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Six Elements

Primary Elements

Review by Scott Montgomery

Instrumentally and compositionally, Primary Elements is largely the brainchild of Michael (Misha) Shengaout (keyboards) and Jeff McGahren (guitars, organ).  Shengaout is responsible for the lion’s share of the music and lyrics, as well as the production, and his beautiful lyricism permeates an album full of delicacy and wistfulness, conjuring sweetly melancholic reflections on the journey of life.  For many listeners the most familiar point of entry will be the vocals ably provided by the superb Stanley Whitaker (of Happy The Man and Oblivion Sun renown).  The trio of the band is augmented by tastefully understated rhythm section of Dave De Marco on bass and Marc Norgaard on drums.

At times, echoes of The Lamb Lies Down on Broadway reverberate in the seamless flow of shorter songs that seem to coalesce into a larger narrative.  The song-cycle develops a rumination on life and the indomitable spirit of transcending adversity.  Given Stan Whitaker’s recent struggles with, and overcoming of, serious health issues, this musical journey is all the more moving and inspiring. Perhaps more of a grand suite than a song-cycle, the numbers flow together to create a most satisfying and unified narrative experience – both musically and lyrically.  The piano-driven nature of the compositions and their pastoral air are redolent of the softer side of mid-70s Genesis, an aural kinship that is furthered by Whitaker’s vocals which sound remarkably Gabriel-esque in their symbiosis of emotive rasp and evocative grace. With variations in tempo and instrumental coloration, even these short songs capture the dynamic spirit of progressive rock in its classic vocabulary.  Though essentially a suite or cycle of short songs, there is a rewardingly rich heterogeneity of tone and sensibility that belies the often simple song structure of its component parts - effectively using variation to carry the songs through a series of subtle variations that make the album a most rewarding listening experience.  Never overtly heavy, Primary Elements delivers a pleasantly varied sonic palette that maintains a comfortable unity within a lyrical pastoralism that fits the wistful and occasionally poignant text of the song cycle.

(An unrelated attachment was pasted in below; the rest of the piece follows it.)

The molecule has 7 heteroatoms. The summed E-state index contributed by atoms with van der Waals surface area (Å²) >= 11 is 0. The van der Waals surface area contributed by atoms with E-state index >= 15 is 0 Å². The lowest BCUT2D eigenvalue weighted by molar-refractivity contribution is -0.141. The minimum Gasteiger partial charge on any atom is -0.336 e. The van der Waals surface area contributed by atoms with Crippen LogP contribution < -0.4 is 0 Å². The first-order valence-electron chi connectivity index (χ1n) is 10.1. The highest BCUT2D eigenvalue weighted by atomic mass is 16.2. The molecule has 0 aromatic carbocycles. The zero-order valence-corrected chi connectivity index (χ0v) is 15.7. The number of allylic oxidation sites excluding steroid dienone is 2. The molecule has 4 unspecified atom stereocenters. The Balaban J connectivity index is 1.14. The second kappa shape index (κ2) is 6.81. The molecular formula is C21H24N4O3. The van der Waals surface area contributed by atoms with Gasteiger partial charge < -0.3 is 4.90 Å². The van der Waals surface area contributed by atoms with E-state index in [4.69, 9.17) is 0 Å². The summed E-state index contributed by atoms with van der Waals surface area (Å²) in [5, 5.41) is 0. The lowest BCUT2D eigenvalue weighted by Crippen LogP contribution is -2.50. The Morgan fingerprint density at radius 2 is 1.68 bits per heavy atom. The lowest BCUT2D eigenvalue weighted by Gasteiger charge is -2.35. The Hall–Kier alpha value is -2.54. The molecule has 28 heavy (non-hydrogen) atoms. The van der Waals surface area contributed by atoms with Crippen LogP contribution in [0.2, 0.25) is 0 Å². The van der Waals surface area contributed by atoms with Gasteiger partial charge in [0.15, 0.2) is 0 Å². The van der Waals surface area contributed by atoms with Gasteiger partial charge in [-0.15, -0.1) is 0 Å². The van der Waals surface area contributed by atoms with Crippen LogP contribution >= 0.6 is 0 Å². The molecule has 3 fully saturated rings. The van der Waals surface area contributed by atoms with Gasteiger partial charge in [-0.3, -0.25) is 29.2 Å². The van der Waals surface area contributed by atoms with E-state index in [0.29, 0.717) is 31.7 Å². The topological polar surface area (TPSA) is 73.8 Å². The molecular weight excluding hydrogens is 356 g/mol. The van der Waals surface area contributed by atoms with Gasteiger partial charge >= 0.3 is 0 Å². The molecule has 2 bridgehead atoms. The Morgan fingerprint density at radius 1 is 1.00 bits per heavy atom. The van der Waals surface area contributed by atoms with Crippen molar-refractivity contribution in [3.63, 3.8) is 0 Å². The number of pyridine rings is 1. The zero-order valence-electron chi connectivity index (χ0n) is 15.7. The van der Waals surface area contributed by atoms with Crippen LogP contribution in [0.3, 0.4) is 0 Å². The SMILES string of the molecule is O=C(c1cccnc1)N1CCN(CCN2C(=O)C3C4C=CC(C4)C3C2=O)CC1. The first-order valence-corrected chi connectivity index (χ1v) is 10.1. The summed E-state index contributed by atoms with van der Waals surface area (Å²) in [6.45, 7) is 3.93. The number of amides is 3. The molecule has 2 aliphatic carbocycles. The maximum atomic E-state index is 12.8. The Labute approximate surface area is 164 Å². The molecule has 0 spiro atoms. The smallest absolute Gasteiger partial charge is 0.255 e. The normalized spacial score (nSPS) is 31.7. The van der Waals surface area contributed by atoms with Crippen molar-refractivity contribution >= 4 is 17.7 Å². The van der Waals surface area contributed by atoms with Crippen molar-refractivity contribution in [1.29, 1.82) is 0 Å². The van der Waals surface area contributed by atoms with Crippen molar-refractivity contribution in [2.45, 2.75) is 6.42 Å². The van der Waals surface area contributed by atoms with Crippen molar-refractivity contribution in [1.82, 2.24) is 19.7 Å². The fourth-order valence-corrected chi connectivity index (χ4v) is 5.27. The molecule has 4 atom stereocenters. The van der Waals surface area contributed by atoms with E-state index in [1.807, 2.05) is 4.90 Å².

This review is available in book format (hardcover and paperback) in Music Street Journal: 2012  Volume 4 at

Track by Track Review

A pastoral, dreamy intro begins with synthesized flute wafting like a melodic shakuhachi over sustained organ chords.  Electric guitar enters, giving it a Floyd-esque sensibility before the piano and rhythm section enter, turning to a loping (and very pleasing) lovechild of Genesis and Camel.  This brief intro (really an intro and not an overture proper) seamlessly segues into the first song proper, appropriately giving welcome to the listener and the album’s theme of life. 

With a sudden crunch of electric guitar, a solid rock intro swiftly drops to a stately pace, as Whitaker intones a welcome to a theater of life as will be explored in the course of the album – the “theatrical event” of the listener’s experience. Alternating between more punchy guitar parts and more lyrical melodies (on synthesized harpsichord and other patches), this first song continues the progressive dynamics set out in the "Overture."
Childhood Books
The only song on the album exceeding five minutes, this is the closest thing to a mini-epic that this album offers.  While not grandiose, it carries the listener through a wide array of twists and turns that somehow never derail from the fluidity of the overarching composition.  Opening with Whitaker’s almost mournful voice over a delicate harpsichord, the song slowly builds along a winding path of reminisces of childhood past.  Quiet, delicate piano-based vocal passages alternate with gorgeous instrumental parts in which tasteful guitar and keyboard melodies intertwine.  A sublimely beautiful synth-flute passage crescendos into a powerful instrumental break with prominent organ and synth-flute, providing a punch that gives the number a bit of a “Musical Box” dynamism.  No sooner has this developed, than it turns to a calliope cadence for another series of varied musical passages that underscore a series of snippets of early love.  While the lyrics here border on the trite, the music maintains enough variation to keep the song engaging to the ear.  There’s never a dull moment here, though not in terms of aggressive changes, but rather in terms of rich variation of ever-melodic possibilities.  It does seem to end rather abruptly, making me wish that the piece would further develop this rich sonic journey through childhood reminisces, perhaps extending to greater epicocity.

After the previous number, this one initially comes off as a bit clunky – the melodies less memorable and the musical changes less comfortably fluid.  As the song builds, so do its satisfying complexities. Nonetheless, it is still a pleasing number, particularly due to Whitaker’s effective and beautiful vocal harmonies.  Beautiful Hackett-esque guitar figures from McGahren add gorgeous texture to the gentler passages, while Shengaout’s ever-lovely melodic synth-flute embellishes nicely.